Lent 5 - March 26, 2017

One of the complaints people have about Council meetings is the way the meetings tend to spend more time on finances than on anything else. If you’ve ever been to a Council meeting, or even an annual meeting, which runs very much the same, you’ll notice that if you were to compare the amount of time spent talking about the theological or biblical or faith reasons for making a decision to the financial reasons for making a decision, like starting a new program, or cutting down on spending in some area, the time spent talking about whether or not the church can afford it would take up the most amount of time by far. Which is frustrating, when you consider that the whole point of a church is to follow Christ, who talks about sharing the Gospel, and comforting the afflicted, and fighting for justice for the oppressed. Church meetings, synod conference, national church-wide assemblies––all of these gatherings tend to make decisions based on the amount of money that’s available, and not on following Christ.
And, typically, these meetings all end with people walking away feeling kind of depressed because there’s never enough money. Often, there’s barely enough money just to keep going, and once we’ve allocated that money for our survival, there’s not really anything left for anything else - none for the afflicted or the oppressed. And deep in our hearts, we all know that this isn’t right, but we don’t see any other option. We have to keep going, and yet that doesn’t leave us feeling very good.

I bring this up because of something I’ve noticed here at St. John in the last month. It particularly hit me at our last Council meeting, two weeks ago. Now, Council meetings here have been difficult for the last few years. Don’t get me wrong - this is a great Council, and I am impressed that Council meetings are focused and people listen to one another, and everybody is on task. But they have also been sad and stressful as those on Council have been struggling with what to do about the dwindling finances, and the lack of people to help out or take part in activities, and the number of funerals we are having, and the burden of taking care of the building. Council is deeply committed to this congregation, but every time we had to talk about money, I would see everyone’s face fall, and everyone would take a big breath, and we’d hear how much money we had to spend, and how much less money came in.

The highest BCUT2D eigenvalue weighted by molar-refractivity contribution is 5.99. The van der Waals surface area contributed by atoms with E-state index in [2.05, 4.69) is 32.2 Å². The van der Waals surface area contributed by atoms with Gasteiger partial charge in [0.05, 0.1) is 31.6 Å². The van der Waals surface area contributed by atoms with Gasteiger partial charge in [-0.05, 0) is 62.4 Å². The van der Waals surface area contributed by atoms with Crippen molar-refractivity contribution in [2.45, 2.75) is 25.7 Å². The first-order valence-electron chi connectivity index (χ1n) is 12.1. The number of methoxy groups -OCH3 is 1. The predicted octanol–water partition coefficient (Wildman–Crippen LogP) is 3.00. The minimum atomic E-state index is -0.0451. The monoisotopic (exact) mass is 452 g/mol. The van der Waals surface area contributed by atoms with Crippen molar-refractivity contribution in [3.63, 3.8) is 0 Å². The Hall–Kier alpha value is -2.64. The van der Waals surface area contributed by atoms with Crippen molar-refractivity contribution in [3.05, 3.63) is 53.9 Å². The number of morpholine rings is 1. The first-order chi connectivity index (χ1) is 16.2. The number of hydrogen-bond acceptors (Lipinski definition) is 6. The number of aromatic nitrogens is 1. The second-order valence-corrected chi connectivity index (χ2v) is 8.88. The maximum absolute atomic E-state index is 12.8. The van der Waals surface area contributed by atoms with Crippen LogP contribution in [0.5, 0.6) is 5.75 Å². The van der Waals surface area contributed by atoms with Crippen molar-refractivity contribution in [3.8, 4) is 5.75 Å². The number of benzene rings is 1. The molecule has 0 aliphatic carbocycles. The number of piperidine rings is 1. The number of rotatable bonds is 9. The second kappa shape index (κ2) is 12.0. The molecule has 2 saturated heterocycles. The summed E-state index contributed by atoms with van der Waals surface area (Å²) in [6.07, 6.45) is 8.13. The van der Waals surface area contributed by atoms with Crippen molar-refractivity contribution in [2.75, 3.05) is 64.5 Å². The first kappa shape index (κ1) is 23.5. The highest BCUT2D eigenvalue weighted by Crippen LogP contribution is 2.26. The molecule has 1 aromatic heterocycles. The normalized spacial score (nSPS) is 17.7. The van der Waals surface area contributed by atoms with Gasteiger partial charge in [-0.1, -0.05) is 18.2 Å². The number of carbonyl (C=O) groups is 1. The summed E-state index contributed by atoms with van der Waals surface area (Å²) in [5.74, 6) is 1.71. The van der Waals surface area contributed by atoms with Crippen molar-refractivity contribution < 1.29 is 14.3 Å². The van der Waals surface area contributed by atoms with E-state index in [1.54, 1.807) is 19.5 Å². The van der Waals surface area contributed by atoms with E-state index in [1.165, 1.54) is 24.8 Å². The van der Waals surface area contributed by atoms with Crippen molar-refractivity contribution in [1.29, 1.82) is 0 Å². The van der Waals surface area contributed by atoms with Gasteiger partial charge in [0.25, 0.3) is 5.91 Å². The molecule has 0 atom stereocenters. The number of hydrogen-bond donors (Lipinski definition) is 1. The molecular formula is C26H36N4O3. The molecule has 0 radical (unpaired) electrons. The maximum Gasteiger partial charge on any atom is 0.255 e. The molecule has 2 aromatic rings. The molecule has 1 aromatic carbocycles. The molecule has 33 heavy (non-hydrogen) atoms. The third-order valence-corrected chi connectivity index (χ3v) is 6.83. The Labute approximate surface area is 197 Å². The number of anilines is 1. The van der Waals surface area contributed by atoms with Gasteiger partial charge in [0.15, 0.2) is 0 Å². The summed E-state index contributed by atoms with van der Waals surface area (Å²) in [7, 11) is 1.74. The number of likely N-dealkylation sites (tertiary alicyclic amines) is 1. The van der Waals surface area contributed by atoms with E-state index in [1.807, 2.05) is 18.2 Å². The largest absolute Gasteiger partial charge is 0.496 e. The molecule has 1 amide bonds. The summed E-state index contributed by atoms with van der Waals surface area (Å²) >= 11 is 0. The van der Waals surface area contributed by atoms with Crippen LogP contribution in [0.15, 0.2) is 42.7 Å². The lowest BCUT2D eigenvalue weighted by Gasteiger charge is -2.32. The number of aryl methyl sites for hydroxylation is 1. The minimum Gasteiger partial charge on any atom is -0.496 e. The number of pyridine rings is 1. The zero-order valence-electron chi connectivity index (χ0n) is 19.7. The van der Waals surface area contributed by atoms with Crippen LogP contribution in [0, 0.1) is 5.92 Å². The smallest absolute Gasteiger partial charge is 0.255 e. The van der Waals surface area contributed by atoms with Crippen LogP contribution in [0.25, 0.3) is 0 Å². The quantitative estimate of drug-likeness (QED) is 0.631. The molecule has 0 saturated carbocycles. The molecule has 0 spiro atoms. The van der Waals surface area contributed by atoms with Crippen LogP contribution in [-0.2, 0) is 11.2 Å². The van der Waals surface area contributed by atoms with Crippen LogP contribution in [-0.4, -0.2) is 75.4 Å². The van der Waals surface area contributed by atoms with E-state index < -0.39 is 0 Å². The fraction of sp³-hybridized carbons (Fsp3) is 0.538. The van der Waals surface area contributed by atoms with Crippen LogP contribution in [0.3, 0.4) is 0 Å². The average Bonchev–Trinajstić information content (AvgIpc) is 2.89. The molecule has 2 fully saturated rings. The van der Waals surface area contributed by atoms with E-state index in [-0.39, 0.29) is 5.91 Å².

Until the most recent meeting. Instead, when we were told that giving is down, everyone kind of shrugged, and went, “Yup,” and we went on to the next thing. Everyone was relaxed, and the little worry lines that everyone has had were gone. And I didn’t even quite realize it at the time until I got home, and Josh asked me how the meeting went, and I stopped and realized that we had left the meeting feeling refreshed. We even laughed at that Council meeting, and I don’t mean to say that Council is full of very serious people who can’t take a joke, but honestly there hasn’t been much to laugh about in the last year. But there was laughter at this last meeting.